|"Millennium"||4||November 28, 1999||Written by Gilligan & Frank Spotnitz|
|2000||"The Amazing Maleeni"||8||January 16, 2000||Written by Gilligan & John Shiban & Frank Spotnitz|
|"X-Cops"||12||February 20, 2000|
|"Theef"||14||March 12, 2000||Written by Gilligan & John Shiban & Frank Spotnitz|
|"Je Souhaite"||21||May 14, 2000||Also director|
|8||"Roadrunners"||4||November 26, 2000|
|2001||The Lone Gunmen||1||"Pilot"||1||March 4, 2001||Written by Gilligan & Chris Carter & John Shiban & Frank Spotnitz|
|"Bond, Jimmy Bond"||2||March 11, 2001||Written by Gilligan & John Shiban & Frank Spotnitz|
|"Planet of the Frohikes"||7||April 6, 2001|
|"Maximum Byers"||8||April 13, 2001||Written by Gilligan & Frank Spotnitz|
|"All About Yves"||12||May 11, 2001||Written by Gilligan & John Shiban & Frank Spotnitz|
|"The Cap'n Toby Show"||13||June 1, 2001||Written by Gilligan & John Shiban & Frank Spotnitz|
|2002||The X-Files||9||"John Doe"||7||January 13, 2002|
|"Jump the Shark"||15||April 21, 2002||Written by Gilligan & John Shiban & Frank Spotnitz|
|"Sunshine Days"||18||May 12, 2002||Also director|
|Robbery Homicide Division||1||"Free and Clear"||4||November 30, 2002||Written by Gilligan & Frank Spotnitz|
|"City of Strivers"||7||November 8, 2002|
|"Life is Dust"||9||November 30, 2002||Teleplay written by Gilligan & Todd A. Kessler & Sean Jablonski
(Story by Michael Mann)
|2005||Night Stalker||1||"What's the Frequency, Kolchak?"||10||March 17, 2006|
|2007||A.M.P.E.D.||Pilot||Written by Gilligan & Frank Spotnitz|
|2008||Breaking Bad||1||"Pilot"||1||January 20, 2008||Also director|
|"Cat's in the Bag..."||2||January 27, 2008|
|"...And the Bag's in the River"||3||February 10, 2008|
|"Cancer Man"||4||February 17, 2008|
|2009||2||"Peekaboo"||6||April 12, 2009||Written by Gilligan & J. Roberts|
|"ABQ"||13||May 31, 2009|
|2010||3||"No Mas"||1||March 21, 2010|
|"Full Measure"||13||June 13, 2010||Also director|
|2011||4||"Box Cutter"||1||July 17, 2011|
|"End Times"||12||October 2, 2011||Director only|
|"Face Off"||13||October 9, 2011||Also director|
|2012||5||"Live Free or Die"||1||July 15, 2012|
|"Madrigal"||2||July 22, 2012|
|2013||"Felina"||16||September 29, 2013||Also director|
|2015||Better Call Saul||1||"Uno"||1||February 8, 2015||Also director
Written by Gilligan & Peter Gould
|Battle Creek||1||"The Battle Creek Way"||1||March 1, 2015||Written by Gilligan & David Shore|
|2014||Community||Devon||Episode: "VCR Maintenance and Educational Publishing"|
Awards and nominations
- McConnell, Jim. "Our Man in Hollywood". Chesterfield Monthly. Retrieved September 14, 2013.
- Segal, David (July 6, 2011). "The Dark Art of ‘Breaking Bad’". The New York Times. Retrieved September 14, 2013.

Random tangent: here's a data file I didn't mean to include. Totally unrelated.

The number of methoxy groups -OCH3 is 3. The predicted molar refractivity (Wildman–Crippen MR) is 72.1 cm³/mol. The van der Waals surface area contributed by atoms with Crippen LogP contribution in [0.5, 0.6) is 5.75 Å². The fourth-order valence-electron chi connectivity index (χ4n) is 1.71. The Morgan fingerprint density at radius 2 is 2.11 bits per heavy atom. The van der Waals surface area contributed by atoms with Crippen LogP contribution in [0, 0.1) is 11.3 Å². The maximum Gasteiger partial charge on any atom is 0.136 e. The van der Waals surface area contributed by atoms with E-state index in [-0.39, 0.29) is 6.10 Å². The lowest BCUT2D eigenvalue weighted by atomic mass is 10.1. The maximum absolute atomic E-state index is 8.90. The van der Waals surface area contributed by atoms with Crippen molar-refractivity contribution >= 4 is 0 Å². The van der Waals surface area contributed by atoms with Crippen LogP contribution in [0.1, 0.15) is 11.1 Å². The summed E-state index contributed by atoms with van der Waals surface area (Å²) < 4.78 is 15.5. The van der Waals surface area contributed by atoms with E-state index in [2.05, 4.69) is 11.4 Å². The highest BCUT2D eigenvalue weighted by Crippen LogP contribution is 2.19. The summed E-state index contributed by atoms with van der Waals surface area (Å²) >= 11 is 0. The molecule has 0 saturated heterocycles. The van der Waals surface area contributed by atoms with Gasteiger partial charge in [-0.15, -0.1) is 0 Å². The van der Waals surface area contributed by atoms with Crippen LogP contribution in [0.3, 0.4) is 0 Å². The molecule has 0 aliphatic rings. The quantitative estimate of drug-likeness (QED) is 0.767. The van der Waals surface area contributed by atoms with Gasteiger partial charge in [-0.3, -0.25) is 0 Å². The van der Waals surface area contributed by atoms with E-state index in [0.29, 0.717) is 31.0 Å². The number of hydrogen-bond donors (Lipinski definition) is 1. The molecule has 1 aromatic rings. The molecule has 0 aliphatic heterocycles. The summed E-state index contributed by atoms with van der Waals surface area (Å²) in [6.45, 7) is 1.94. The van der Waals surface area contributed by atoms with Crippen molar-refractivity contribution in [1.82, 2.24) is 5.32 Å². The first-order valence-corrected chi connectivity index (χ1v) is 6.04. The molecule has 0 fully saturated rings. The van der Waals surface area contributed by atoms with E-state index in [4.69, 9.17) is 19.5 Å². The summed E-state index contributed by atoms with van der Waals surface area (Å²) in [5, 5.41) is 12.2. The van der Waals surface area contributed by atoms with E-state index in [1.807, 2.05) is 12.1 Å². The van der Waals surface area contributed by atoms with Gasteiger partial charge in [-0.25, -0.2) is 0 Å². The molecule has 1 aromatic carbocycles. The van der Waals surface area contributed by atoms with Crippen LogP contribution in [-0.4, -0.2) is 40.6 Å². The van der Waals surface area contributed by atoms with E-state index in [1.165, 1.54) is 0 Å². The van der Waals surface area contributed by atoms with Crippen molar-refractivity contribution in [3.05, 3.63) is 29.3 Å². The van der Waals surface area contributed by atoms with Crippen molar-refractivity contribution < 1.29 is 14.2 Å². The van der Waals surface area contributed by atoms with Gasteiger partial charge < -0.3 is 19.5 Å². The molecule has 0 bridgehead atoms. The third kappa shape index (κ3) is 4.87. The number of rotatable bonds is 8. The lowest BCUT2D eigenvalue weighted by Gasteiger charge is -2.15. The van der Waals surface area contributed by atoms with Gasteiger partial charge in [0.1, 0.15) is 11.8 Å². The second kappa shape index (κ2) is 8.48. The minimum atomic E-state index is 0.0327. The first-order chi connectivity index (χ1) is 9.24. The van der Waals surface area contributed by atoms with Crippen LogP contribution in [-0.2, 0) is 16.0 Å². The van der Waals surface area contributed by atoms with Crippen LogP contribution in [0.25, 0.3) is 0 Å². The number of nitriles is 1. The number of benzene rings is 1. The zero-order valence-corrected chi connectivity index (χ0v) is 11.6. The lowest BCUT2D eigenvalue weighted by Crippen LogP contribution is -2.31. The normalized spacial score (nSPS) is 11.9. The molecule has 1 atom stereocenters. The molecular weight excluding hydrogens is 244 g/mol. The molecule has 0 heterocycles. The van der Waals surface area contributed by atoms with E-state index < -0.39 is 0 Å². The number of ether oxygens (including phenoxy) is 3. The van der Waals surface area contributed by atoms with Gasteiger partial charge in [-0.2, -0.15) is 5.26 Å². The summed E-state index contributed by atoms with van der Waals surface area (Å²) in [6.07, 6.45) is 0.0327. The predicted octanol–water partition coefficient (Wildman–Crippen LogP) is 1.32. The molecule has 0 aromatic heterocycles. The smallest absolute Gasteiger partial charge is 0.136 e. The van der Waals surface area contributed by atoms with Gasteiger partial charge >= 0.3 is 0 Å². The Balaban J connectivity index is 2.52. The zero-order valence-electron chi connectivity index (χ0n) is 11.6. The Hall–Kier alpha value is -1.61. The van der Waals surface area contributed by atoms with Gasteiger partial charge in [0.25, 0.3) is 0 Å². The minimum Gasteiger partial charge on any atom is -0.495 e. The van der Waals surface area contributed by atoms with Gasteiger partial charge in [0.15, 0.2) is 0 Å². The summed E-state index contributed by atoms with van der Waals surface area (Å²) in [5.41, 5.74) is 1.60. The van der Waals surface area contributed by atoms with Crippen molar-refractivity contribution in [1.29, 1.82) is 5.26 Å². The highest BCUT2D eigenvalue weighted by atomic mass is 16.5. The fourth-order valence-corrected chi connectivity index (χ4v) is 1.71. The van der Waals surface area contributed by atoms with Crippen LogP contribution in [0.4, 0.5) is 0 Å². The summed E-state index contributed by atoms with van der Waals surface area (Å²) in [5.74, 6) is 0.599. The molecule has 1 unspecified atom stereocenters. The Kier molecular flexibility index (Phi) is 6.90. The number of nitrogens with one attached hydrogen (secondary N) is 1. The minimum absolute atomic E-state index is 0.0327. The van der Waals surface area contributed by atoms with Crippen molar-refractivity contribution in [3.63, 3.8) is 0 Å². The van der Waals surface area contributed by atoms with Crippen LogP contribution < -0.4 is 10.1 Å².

- "Breaking Bad Biography" AMC June 29, 2013
- Foster, Richard (July 2011). "Bad Man". Richmond Magazine. Retrieved September 20, 2013.
- "Biography at Mahalo" November 25, 2009.
- Lowry, Brian (1995). The Truth is Out There: The Official Guide to the X-Files. Harper Prism. pp. 219–221. ISBN 0061053309.
- Klosterman, Chuck (July 12, 2011). "Bad Decisions". Grantland. Retrieved July 17, 2011.
- Bowles, Scott (July 13, 2011). "'Breaking Bad' Shows Man at His Worst in Season 4". USA Today. Archived from the original on July 26, 2011. Retrieved July 26, 2011.
- "Vince Gilligan Talks 'Breaking Bad' Beginnings, 'Weeds'". Huffington Post. July 17, 2012. Retrieved October 23, 2012.
- "2012 Writers Guild Awards Winners Announced". wga.org. Retrieved February 10, 2014.
- "2013 WGA Awards Winners Complete List". time.com. Retrieved February 10, 2014.
- "WGA Awards 2014 Winners Complete List". hollywoodreporter.com. Retrieved February 10, 2014.
- "66th Annual DGA Awards". dga.org. Retrieved February 10, 2014.
- Arons, Rachel (September 12, 2013). "Better Call Saul! Breaking Bad's Spinoff Series". The New Yorker. Condé Nast. Retrieved October 2, 2013.
- Cieply, Michael (May 4, 2008). "A Man of Steel With Feet of Clay". The New York Times. Retrieved May 7, 2008.
- Carter, Bill (September 25, 2013). "'Breaking Bad' Creator Gilligan in Deal for CBS Show, 'Battle Creek'". The New York Times. The New York Times Company. Retrieved October 2, 2013.
- Kondolojy, Amanda (December 5, 2014). "CBS Announces March Premiere Dates for 'Battle Creek' and 'CSI: Cyber'". Retrieved December 5, 2014.
|Wikimedia Commons has media related to Vince Gilligan.|
- Vince Gilligan at the Internet Movie Database
- Vince Gilligan at AllMovie
- Vince Gilligan at amctv.com
- Interview with Vince Gilligan